Explanation of the Topic...
|Part 1||Introduction to Adjusting Entries|
|Part 2||Adjusting Entries - Asset Accounts|
|Part 3||Adjusting Entries - Liability Accounts|
|Part 4||Accruals & Deferrals, Avoiding Adjusting Entries|
Accruals (or accrual-type adjusting entries) involve both expenses and revenues and are associated with the first scenario mentioned in the introduction to this topic:
Accrual of Expenses
An accountant might say, "We need to accrue the interest expense on the bank loan." That statement is made because nothing had been recorded in the accounts for interest expense, but the company did indeed incur interest expense during the accounting period. Further, the company has a liability or obligation for the unpaid interest up to the end of the accounting period. What the accountant is saying is that an accrual-type adjusting journal entry needs to be recorded.
The accountant might also say, "We need to accrue for the wages earned by the employees on Sunday, December 30, and Monday, December 31." This means that an accrual-type adjusting entry is needed because the company incurred wages expenses on December 30-31 but nothing will be entered routinely into the accounting records by the end of the accounting period on December 31.
A third example is the accrual of utilities expense. Utilities provide the service (gas, electric, telephone) and then bill for the service they provided based on some type of metering. As a result the company will incur the utility expense before it receives a bill and before the accounting period ends. Hence, an accrual-type adjusting journal entry must be made in order to properly report the correct amount of utilities expenses on the current period's income statement and the correct amount of liabilities on the balance sheet.
Accrual of Revenues
Accountants also use the term "accrual" or state that they must "accrue" when discussing revenues that fit the first scenario. For example, an accountant might say, "We need to accrue for the interest the company has earned on its certificate of deposit." In that situation the company probably did not receive any interest nor did the company record any amounts in its accounts, but the company did indeed earn interest revenue during the accounting period. Further the company has the right to the interest earned and will need to list that as an asset on its balance sheet.
Similarly, the accountant might say, "We need to prepare an accrual-type adjusting entry for the revenues we earned by providing services on December 31, even though they will not be billed until January."
Deferrals or deferral-type adjusting entries can pertain to both expenses and revenues and refer to the second scenario mentioned in the introduction to this topic:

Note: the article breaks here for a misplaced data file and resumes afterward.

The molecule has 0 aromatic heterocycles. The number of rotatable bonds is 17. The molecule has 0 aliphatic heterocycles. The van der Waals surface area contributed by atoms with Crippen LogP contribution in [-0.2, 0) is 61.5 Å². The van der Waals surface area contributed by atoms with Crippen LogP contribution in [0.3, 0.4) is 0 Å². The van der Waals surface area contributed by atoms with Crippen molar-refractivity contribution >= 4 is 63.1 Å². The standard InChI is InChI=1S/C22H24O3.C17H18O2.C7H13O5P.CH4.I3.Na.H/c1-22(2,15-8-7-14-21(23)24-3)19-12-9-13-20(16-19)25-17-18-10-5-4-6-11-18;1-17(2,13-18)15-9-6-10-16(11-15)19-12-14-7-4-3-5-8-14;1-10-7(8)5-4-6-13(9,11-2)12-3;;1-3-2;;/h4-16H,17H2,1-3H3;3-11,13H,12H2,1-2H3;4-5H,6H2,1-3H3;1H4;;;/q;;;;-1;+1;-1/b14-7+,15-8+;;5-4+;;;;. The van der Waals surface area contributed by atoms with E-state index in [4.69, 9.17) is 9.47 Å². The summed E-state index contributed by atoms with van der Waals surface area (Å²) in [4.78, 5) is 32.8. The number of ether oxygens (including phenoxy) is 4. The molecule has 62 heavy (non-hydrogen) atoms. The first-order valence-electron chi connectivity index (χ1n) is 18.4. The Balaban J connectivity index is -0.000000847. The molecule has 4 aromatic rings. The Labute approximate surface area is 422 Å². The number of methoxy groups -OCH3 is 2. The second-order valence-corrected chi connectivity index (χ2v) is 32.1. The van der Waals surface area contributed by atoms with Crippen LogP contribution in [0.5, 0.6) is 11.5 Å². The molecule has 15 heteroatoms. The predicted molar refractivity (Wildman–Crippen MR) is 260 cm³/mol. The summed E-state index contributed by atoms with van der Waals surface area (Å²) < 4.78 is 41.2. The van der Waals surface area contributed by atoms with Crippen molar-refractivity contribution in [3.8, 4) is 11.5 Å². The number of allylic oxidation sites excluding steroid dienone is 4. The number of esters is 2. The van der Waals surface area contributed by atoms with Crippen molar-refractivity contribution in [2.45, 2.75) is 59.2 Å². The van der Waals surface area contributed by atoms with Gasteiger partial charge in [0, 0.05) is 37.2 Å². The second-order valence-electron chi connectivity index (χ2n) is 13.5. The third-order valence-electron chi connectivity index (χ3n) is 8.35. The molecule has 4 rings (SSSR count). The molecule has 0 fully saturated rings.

Deferral of Expenses
An accountant might say, "We need to defer some of the insurance expense." That statement is made because the company may have paid on December 1 the entire bill for the insurance coverage for the six-month period of December 1 through May 31. However, as of December 31 only one month of the insurance is used up. Hence the cost of the remaining five months is deferred to the balance sheet account Prepaid Insurance until it is moved to Insurance Expense during the months of January through May. If the company prepares monthly financial statements, a deferral-type adjusting entry may be needed each month in order to move one-sixth of the six-month cost from the asset account Prepaid Insurance to the income statement account Insurance Expense.
The accountant might also say, "We need to defer some of the cost of supplies." This deferral is necessary because some of the supplies purchased were not used or consumed during the accounting period. An adjusting entry will be necessary to defer to the balance sheet the cost of the supplies not used, and to have only the cost of supplies actually used being reported on the income statement. The costs of the supplies not yet used are reported in the balance sheet account Supplies and the cost of the supplies used during the accounting period are reported in the income statement account Supplies Expense.
Deferral of Revenues
Deferrals also involve revenues. For example if a company receives $600 on December 1 in exchange for providing a monthly service from December 1 through May 31, the accountant should "defer" $500 of the amount to a liability account Unearned Revenues and allow $100 to be recorded as December service revenues. The $500 in Unearned Revenues will be deferred until January through May when it will be moved with a deferral-type adjusting entry from Unearned Revenues to Service Revenues at a rate of $100 per month.
If you want to minimize the number of adjusting journal entries, you could arrange for each period's expenses to be paid in the period in which they occur. For example, you could ask your bank to charge your company's checking account at the end of each month with the current month's interest on your company's loan from the bank. Under this arrangement December's interest expense will be paid in December, January's interest expense will be paid in January, etc. You simply record the interest payment and avoid the need for an adjusting entry. Similarly, your insurance company might automatically charge your company's checking account each month for the insurance expense that applies to just that one month.
Because the material covered here is considered an introduction to this topic, many complexities have been omitted. You should always consult with an accounting professional for assistance with your own specific circumstances.
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